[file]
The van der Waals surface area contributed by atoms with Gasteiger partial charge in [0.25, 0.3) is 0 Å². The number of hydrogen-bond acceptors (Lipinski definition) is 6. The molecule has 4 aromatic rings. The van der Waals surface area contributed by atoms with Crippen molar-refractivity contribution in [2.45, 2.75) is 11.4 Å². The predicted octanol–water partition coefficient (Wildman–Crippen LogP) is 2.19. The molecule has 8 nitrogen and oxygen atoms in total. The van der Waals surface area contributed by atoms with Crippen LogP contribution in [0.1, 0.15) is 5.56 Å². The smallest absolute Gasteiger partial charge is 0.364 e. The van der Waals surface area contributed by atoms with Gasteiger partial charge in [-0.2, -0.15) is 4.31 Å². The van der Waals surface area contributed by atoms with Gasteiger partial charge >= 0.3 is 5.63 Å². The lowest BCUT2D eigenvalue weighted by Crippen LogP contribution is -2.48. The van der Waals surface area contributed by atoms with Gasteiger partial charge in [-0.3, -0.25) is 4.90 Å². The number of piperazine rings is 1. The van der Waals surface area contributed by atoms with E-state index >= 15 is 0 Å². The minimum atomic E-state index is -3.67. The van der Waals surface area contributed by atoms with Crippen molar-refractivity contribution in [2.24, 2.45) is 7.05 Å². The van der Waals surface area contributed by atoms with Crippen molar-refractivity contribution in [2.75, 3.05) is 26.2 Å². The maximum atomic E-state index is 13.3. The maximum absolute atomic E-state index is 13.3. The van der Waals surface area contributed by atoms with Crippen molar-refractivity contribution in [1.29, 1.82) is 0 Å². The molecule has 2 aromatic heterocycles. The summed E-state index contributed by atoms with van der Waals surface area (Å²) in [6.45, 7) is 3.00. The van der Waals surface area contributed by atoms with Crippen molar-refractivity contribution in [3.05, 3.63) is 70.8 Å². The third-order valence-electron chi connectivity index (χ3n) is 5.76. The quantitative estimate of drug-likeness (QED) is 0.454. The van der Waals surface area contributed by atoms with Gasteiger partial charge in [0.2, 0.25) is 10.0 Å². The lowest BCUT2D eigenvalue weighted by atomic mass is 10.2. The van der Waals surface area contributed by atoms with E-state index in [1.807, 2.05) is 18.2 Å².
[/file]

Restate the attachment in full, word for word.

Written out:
The van der Waals surface area contributed by atoms with Gasteiger partial charge in [0.25, 0.3) is 0 Å². The number of hydrogen-bond acceptors (Lipinski definition) is 6. The molecule has 4 aromatic rings. The van der Waals surface area contributed by atoms with Crippen molar-refractivity contribution in [2.45, 2.75) is 11.4 Å². The predicted octanol–water partition coefficient (Wildman–Crippen LogP) is 2.19. The molecule has 8 nitrogen and oxygen atoms in total. The van der Waals surface area contributed by atoms with Crippen LogP contribution in [0.1, 0.15) is 5.56 Å². The smallest absolute Gasteiger partial charge is 0.364 e. The van der Waals surface area contributed by atoms with Gasteiger partial charge in [-0.2, -0.15) is 4.31 Å². The van der Waals surface area contributed by atoms with Gasteiger partial charge >= 0.3 is 5.63 Å². The lowest BCUT2D eigenvalue weighted by Crippen LogP contribution is -2.48. The van der Waals surface area contributed by atoms with Gasteiger partial charge in [-0.3, -0.25) is 4.90 Å². The number of piperazine rings is 1. The van der Waals surface area contributed by atoms with E-state index >= 15 is 0 Å². The minimum atomic E-state index is -3.67. The van der Waals surface area contributed by atoms with Crippen molar-refractivity contribution in [2.24, 2.45) is 7.05 Å². The van der Waals surface area contributed by atoms with Crippen molar-refractivity contribution in [2.75, 3.05) is 26.2 Å². The maximum atomic E-state index is 13.3. The maximum absolute atomic E-state index is 13.3. The van der Waals surface area contributed by atoms with Crippen molar-refractivity contribution in [1.29, 1.82) is 0 Å². The molecule has 2 aromatic heterocycles. The summed E-state index contributed by atoms with van der Waals surface area (Å²) in [6.45, 7) is 3.00. The van der Waals surface area contributed by atoms with Crippen molar-refractivity contribution in [3.05, 3.63) is 70.8 Å². The third-order valence-electron chi connectivity index (χ3n) is 5.76. The quantitative estimate of drug-likeness (QED) is 0.454. The van der Waals surface area contributed by atoms with Gasteiger partial charge in [0.2, 0.25) is 10.0 Å². The lowest BCUT2D eigenvalue weighted by atomic mass is 10.2. The van der Waals surface area contributed by atoms with E-state index in [1.807, 2.05) is 18.2 Å².